The result — the QuickTake 100, released in 1994 — was one of the first digital cameras designed for consumers. It was hailed by Time Magazine as one of the 100 greatest and most influential inventions since 1923 (the year Time was launched) and mourned by PC Magazine as one of 21 Great Technologies that Failed.
Fast forward to January 2012. Kodak, only weeks from filing for bankruptcy protection, is planning to auction off a portfolio of more than 1,000 patents valued at several billion dollars. Trouble is, some companies are refusing to pay licensing fees for the technologies in question, among them Apple. So on January 10 Kodak sued Cupertino for infringing on, among other patents, a method for previewing digital images on an LCD screen used in the QuickTake 100.
Apple, no stranger to patent litigation, countersued in May, claiming Kodak had “misappropriated” a technology the two companies developed together. Kodak fired back, calling the suit “a ploy calculated to prevent the debtors from using the [bankruptcy] sale process to obtain a fair price for Kodak’s digital capture portfolio (or to enable Apple to buy it on the cheap and extinguish its infringement exposure).”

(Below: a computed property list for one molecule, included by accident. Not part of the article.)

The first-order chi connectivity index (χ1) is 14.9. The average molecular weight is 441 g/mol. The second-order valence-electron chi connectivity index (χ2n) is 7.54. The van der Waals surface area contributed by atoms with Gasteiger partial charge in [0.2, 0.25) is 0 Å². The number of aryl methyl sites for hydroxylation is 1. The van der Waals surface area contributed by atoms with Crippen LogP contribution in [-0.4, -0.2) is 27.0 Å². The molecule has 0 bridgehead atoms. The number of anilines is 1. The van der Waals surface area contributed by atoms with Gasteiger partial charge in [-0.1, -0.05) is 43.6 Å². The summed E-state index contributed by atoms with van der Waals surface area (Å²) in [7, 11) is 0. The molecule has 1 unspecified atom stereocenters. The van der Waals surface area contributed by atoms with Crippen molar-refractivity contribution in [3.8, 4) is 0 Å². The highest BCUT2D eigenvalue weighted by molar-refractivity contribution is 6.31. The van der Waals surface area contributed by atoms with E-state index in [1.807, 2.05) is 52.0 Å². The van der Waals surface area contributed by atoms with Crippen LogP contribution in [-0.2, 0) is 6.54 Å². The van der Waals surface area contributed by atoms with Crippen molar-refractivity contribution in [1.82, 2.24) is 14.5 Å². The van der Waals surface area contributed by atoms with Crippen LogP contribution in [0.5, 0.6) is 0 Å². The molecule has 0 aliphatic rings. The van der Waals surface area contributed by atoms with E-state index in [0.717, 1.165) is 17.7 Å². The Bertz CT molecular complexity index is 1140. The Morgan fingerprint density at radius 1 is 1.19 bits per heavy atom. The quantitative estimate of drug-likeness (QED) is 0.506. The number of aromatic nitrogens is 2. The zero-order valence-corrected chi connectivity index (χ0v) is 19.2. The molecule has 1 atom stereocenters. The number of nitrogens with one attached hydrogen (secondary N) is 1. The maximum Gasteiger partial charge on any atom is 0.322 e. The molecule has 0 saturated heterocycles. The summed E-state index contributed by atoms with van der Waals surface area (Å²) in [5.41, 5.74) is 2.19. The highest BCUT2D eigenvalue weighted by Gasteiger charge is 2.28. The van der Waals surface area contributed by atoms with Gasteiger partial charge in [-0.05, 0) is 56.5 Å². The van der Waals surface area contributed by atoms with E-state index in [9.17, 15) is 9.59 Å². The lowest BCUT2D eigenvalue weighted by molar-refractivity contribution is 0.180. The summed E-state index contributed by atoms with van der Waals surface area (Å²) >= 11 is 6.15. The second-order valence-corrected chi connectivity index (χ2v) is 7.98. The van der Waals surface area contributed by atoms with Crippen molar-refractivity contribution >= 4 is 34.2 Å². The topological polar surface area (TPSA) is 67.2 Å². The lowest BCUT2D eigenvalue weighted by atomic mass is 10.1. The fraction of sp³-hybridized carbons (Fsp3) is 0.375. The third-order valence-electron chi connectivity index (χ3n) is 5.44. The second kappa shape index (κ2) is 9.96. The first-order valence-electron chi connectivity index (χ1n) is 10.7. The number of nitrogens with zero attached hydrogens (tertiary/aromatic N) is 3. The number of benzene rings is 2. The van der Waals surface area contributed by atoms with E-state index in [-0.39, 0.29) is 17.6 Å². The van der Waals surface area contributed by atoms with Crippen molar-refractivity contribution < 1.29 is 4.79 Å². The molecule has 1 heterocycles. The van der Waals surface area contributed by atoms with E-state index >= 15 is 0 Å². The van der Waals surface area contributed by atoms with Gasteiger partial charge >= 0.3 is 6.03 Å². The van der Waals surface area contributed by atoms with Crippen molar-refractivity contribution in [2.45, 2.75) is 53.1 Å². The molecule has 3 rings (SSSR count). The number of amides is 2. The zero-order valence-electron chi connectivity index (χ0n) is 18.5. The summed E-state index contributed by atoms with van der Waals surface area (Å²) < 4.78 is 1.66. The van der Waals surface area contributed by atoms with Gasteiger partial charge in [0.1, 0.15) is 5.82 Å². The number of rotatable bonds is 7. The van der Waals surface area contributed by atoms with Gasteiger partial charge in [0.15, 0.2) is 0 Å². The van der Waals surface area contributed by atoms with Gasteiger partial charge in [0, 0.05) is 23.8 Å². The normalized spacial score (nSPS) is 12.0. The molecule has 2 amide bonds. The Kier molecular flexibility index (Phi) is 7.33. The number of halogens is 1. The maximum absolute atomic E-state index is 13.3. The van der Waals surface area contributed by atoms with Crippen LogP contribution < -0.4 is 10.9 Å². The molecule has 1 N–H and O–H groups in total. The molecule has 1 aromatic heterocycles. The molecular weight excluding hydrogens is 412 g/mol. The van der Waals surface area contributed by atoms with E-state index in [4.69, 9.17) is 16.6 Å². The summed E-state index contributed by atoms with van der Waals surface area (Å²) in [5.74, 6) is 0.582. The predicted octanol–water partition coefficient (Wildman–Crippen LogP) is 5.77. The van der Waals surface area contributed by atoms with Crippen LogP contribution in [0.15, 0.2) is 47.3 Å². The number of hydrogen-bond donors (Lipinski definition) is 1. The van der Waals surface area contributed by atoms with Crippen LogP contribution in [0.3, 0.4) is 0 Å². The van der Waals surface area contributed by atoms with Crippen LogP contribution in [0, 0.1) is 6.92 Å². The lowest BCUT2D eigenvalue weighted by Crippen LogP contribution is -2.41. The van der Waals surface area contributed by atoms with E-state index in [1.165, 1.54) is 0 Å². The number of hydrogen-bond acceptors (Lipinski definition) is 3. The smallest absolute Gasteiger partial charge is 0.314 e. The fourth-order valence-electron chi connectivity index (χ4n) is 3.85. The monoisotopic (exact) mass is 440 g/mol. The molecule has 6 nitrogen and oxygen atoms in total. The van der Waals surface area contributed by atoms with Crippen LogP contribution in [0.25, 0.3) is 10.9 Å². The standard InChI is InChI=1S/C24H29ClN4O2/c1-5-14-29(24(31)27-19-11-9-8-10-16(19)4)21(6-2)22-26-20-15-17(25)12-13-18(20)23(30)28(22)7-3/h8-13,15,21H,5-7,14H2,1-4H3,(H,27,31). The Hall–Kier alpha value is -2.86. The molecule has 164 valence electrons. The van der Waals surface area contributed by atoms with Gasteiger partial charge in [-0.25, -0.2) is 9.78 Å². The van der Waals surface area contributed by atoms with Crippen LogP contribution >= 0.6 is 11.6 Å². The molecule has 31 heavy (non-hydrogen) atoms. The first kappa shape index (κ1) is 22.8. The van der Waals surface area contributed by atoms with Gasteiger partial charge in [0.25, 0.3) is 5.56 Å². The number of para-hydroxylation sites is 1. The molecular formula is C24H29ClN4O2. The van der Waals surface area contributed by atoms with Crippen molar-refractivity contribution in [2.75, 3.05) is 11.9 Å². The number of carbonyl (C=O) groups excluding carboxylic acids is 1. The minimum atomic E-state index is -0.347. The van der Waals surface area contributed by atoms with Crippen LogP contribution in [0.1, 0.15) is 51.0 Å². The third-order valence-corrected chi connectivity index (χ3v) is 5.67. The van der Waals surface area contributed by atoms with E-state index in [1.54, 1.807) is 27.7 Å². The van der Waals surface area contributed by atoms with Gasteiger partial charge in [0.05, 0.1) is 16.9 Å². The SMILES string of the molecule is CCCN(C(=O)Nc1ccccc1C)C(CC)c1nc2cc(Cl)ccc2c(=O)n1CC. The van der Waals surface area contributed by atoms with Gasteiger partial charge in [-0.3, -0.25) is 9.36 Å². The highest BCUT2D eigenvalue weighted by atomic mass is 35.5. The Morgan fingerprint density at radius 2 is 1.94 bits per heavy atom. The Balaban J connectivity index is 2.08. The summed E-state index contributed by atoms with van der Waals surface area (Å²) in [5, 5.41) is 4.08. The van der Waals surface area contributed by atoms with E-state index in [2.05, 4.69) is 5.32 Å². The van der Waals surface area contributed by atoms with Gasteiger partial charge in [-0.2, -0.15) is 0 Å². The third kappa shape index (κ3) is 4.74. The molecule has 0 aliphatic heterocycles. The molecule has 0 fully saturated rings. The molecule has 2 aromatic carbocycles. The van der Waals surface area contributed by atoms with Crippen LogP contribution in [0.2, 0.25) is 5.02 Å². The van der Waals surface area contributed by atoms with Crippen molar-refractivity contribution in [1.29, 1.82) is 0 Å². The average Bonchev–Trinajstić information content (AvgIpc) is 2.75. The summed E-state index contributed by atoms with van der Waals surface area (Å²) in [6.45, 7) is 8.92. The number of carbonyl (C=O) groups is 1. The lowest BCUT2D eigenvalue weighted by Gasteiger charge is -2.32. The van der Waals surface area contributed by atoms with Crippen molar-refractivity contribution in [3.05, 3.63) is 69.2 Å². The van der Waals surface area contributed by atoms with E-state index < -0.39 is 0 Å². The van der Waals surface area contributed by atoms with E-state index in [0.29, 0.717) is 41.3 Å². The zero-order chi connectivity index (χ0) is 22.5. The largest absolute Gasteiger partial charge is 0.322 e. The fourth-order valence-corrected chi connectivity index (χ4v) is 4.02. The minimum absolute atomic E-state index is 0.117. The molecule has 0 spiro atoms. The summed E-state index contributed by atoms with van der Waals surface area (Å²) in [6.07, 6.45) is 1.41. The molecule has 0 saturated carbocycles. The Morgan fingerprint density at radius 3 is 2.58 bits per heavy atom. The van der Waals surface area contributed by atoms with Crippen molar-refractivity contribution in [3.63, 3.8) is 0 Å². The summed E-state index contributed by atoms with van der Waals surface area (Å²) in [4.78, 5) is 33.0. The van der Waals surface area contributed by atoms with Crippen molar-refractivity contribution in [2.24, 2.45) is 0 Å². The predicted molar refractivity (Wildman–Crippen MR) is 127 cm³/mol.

On Friday, the U.S. International Trade Commission issued a ruling that went against both companies: It ruled that the patent in question — No. 6,292,218 — was invalid.
That’s no big deal for Apple. It has lots more patents and plenty of cash.
For Kodak, however, it’s a major blow, according to Dana Mattioli’s report in Saturday’s
Wall Street Journal
Kodak, not surprisingly, plans to appeal.
And what happened to the QuickTake 100? It was one of the products Steve Jobs killed when he returned to the company in 1997.